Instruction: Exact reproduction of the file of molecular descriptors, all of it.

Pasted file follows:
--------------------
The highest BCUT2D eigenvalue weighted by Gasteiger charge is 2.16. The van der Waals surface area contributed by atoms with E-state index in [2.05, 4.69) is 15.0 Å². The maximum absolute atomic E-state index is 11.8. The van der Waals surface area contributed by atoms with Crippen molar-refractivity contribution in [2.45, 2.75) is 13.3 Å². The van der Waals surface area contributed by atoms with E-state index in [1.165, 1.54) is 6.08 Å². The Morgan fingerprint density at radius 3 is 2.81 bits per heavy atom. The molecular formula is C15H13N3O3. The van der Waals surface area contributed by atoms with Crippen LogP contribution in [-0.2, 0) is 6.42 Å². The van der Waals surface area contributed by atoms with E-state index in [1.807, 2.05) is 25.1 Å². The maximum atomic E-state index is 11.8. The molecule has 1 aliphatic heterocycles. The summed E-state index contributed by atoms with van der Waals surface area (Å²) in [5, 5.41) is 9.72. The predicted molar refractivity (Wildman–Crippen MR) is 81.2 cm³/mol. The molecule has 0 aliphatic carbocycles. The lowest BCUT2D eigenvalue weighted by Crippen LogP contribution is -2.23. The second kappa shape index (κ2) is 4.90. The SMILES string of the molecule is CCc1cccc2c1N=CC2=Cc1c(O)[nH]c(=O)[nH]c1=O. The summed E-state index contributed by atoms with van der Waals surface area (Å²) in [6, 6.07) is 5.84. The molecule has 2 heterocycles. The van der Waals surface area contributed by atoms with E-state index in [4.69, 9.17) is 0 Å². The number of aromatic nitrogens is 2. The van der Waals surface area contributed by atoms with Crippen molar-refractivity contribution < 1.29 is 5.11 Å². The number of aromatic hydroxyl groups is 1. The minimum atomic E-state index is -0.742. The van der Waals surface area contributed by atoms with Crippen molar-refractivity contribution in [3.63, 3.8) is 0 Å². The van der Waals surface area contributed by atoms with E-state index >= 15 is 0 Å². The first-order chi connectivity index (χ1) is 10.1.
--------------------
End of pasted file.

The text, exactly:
The highest BCUT2D eigenvalue weighted by Gasteiger charge is 2.16. The van der Waals surface area contributed by atoms with E-state index in [2.05, 4.69) is 15.0 Å². The maximum absolute atomic E-state index is 11.8. The van der Waals surface area contributed by atoms with Crippen molar-refractivity contribution in [2.45, 2.75) is 13.3 Å². The van der Waals surface area contributed by atoms with E-state index in [1.165, 1.54) is 6.08 Å². The Morgan fingerprint density at radius 3 is 2.81 bits per heavy atom. The molecular formula is C15H13N3O3. The van der Waals surface area contributed by atoms with Crippen LogP contribution in [-0.2, 0) is 6.42 Å². The van der Waals surface area contributed by atoms with E-state index in [1.807, 2.05) is 25.1 Å². The maximum atomic E-state index is 11.8. The molecule has 1 aliphatic heterocycles. The summed E-state index contributed by atoms with van der Waals surface area (Å²) in [5, 5.41) is 9.72. The predicted molar refractivity (Wildman–Crippen MR) is 81.2 cm³/mol. The molecule has 0 aliphatic carbocycles. The lowest BCUT2D eigenvalue weighted by Crippen LogP contribution is -2.23. The second kappa shape index (κ2) is 4.90. The SMILES string of the molecule is CCc1cccc2c1N=CC2=Cc1c(O)[nH]c(=O)[nH]c1=O. The summed E-state index contributed by atoms with van der Waals surface area (Å²) in [6, 6.07) is 5.84. The molecule has 2 heterocycles. The van der Waals surface area contributed by atoms with E-state index in [4.69, 9.17) is 0 Å². The number of aromatic nitrogens is 2. The van der Waals surface area contributed by atoms with Crippen molar-refractivity contribution < 1.29 is 5.11 Å². The number of aromatic hydroxyl groups is 1. The minimum atomic E-state index is -0.742. The van der Waals surface area contributed by atoms with Crippen molar-refractivity contribution in [3.63, 3.8) is 0 Å². The van der Waals surface area contributed by atoms with E-state index >= 15 is 0 Å². The first-order chi connectivity index (χ1) is 10.1.